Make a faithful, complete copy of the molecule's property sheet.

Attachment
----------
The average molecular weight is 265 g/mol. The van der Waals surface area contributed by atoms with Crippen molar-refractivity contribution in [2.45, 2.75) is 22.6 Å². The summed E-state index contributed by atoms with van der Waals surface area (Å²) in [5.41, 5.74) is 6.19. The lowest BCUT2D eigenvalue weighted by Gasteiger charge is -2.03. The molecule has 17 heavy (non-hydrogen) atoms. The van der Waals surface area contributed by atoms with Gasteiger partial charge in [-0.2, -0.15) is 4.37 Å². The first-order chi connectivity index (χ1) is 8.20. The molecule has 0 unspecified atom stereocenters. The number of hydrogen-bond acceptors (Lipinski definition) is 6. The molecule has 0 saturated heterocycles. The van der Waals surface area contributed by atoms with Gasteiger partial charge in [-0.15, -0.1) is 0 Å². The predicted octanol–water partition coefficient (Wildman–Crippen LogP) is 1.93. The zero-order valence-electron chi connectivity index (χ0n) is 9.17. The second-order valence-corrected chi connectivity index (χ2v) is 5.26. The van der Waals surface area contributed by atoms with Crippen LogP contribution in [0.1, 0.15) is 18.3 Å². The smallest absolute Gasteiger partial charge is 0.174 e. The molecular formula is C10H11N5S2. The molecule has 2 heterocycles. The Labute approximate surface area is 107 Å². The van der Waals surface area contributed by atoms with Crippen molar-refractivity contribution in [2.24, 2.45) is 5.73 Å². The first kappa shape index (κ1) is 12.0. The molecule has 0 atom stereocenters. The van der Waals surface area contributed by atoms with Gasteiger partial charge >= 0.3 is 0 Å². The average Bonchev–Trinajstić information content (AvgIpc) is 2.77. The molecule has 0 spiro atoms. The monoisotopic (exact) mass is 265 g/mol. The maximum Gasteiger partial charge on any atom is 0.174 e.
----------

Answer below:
The average molecular weight is 265 g/mol. The van der Waals surface area contributed by atoms with Crippen molar-refractivity contribution in [2.45, 2.75) is 22.6 Å². The summed E-state index contributed by atoms with van der Waals surface area (Å²) in [5.41, 5.74) is 6.19. The lowest BCUT2D eigenvalue weighted by Gasteiger charge is -2.03. The molecule has 17 heavy (non-hydrogen) atoms. The van der Waals surface area contributed by atoms with Gasteiger partial charge in [-0.2, -0.15) is 4.37 Å². The first-order chi connectivity index (χ1) is 8.20. The molecule has 0 unspecified atom stereocenters. The number of hydrogen-bond acceptors (Lipinski definition) is 6. The molecule has 0 saturated heterocycles. The van der Waals surface area contributed by atoms with Gasteiger partial charge in [-0.15, -0.1) is 0 Å². The predicted octanol–water partition coefficient (Wildman–Crippen LogP) is 1.93. The zero-order valence-electron chi connectivity index (χ0n) is 9.17. The second-order valence-corrected chi connectivity index (χ2v) is 5.26. The van der Waals surface area contributed by atoms with Crippen LogP contribution in [0.1, 0.15) is 18.3 Å². The smallest absolute Gasteiger partial charge is 0.174 e. The molecular formula is C10H11N5S2. The molecule has 2 heterocycles. The Labute approximate surface area is 107 Å². The van der Waals surface area contributed by atoms with Crippen molar-refractivity contribution in [2.24, 2.45) is 5.73 Å². The first kappa shape index (κ1) is 12.0. The molecule has 0 atom stereocenters. The van der Waals surface area contributed by atoms with Gasteiger partial charge >= 0.3 is 0 Å². The average Bonchev–Trinajstić information content (AvgIpc) is 2.77. The molecule has 0 spiro atoms. The monoisotopic (exact) mass is 265 g/mol. The maximum Gasteiger partial charge on any atom is 0.174 e.